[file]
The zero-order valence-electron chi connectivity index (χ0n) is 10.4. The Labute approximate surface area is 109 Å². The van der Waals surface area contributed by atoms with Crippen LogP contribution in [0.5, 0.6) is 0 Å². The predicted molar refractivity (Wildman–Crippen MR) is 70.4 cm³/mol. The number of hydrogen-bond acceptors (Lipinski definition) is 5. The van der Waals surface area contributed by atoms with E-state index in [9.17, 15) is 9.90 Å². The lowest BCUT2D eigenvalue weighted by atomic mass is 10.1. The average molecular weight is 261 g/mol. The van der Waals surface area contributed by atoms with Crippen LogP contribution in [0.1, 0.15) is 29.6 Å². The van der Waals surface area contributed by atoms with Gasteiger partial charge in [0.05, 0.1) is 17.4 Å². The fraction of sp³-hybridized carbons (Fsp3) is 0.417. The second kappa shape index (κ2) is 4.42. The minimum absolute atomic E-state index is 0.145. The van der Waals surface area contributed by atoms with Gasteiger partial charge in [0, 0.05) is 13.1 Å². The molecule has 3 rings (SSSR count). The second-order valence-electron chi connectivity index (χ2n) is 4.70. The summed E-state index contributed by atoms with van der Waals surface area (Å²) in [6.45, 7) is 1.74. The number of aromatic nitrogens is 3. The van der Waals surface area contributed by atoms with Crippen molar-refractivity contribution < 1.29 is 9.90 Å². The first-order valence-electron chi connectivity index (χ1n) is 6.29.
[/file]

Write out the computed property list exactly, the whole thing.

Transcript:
The zero-order valence-electron chi connectivity index (χ0n) is 10.4. The Labute approximate surface area is 109 Å². The van der Waals surface area contributed by atoms with Crippen LogP contribution in [0.5, 0.6) is 0 Å². The predicted molar refractivity (Wildman–Crippen MR) is 70.4 cm³/mol. The number of hydrogen-bond acceptors (Lipinski definition) is 5. The van der Waals surface area contributed by atoms with E-state index in [9.17, 15) is 9.90 Å². The lowest BCUT2D eigenvalue weighted by atomic mass is 10.1. The average molecular weight is 261 g/mol. The van der Waals surface area contributed by atoms with Crippen LogP contribution in [0.1, 0.15) is 29.6 Å². The van der Waals surface area contributed by atoms with Gasteiger partial charge in [0.05, 0.1) is 17.4 Å². The fraction of sp³-hybridized carbons (Fsp3) is 0.417. The second kappa shape index (κ2) is 4.42. The minimum absolute atomic E-state index is 0.145. The van der Waals surface area contributed by atoms with Gasteiger partial charge in [0, 0.05) is 13.1 Å². The molecule has 3 rings (SSSR count). The second-order valence-electron chi connectivity index (χ2n) is 4.70. The summed E-state index contributed by atoms with van der Waals surface area (Å²) in [6.45, 7) is 1.74. The number of aromatic nitrogens is 3. The van der Waals surface area contributed by atoms with Crippen molar-refractivity contribution < 1.29 is 9.90 Å². The first-order valence-electron chi connectivity index (χ1n) is 6.29.